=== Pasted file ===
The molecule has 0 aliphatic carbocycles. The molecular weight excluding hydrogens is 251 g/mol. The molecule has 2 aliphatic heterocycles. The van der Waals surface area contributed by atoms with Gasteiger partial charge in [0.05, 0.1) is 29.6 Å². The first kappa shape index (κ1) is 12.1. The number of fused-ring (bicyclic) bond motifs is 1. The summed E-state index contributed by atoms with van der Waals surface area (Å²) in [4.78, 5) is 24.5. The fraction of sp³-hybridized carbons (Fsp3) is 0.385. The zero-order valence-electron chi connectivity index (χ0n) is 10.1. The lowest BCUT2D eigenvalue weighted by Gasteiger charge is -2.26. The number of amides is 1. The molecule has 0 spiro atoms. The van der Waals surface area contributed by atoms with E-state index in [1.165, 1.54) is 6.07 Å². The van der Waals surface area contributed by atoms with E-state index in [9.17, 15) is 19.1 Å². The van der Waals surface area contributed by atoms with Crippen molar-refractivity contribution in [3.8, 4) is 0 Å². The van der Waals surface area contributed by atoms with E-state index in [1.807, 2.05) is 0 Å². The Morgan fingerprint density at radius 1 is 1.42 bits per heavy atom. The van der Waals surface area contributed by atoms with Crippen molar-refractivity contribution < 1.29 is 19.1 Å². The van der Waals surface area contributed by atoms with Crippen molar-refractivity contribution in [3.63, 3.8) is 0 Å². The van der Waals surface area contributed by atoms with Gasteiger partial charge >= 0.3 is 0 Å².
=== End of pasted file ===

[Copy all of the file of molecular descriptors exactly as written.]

The molecule has 0 aliphatic carbocycles. The molecular weight excluding hydrogens is 251 g/mol. The molecule has 2 aliphatic heterocycles. The van der Waals surface area contributed by atoms with Gasteiger partial charge in [0.05, 0.1) is 29.6 Å². The first kappa shape index (κ1) is 12.1. The number of fused-ring (bicyclic) bond motifs is 1. The summed E-state index contributed by atoms with van der Waals surface area (Å²) in [4.78, 5) is 24.5. The fraction of sp³-hybridized carbons (Fsp3) is 0.385. The zero-order valence-electron chi connectivity index (χ0n) is 10.1. The lowest BCUT2D eigenvalue weighted by Gasteiger charge is -2.26. The number of amides is 1. The molecule has 0 spiro atoms. The van der Waals surface area contributed by atoms with E-state index in [1.165, 1.54) is 6.07 Å². The van der Waals surface area contributed by atoms with E-state index in [9.17, 15) is 19.1 Å². The van der Waals surface area contributed by atoms with Crippen molar-refractivity contribution in [3.8, 4) is 0 Å². The van der Waals surface area contributed by atoms with E-state index in [1.807, 2.05) is 0 Å². The Morgan fingerprint density at radius 1 is 1.42 bits per heavy atom. The van der Waals surface area contributed by atoms with Crippen molar-refractivity contribution < 1.29 is 19.1 Å². The van der Waals surface area contributed by atoms with Crippen molar-refractivity contribution in [3.63, 3.8) is 0 Å². The van der Waals surface area contributed by atoms with Gasteiger partial charge >= 0.3 is 0 Å².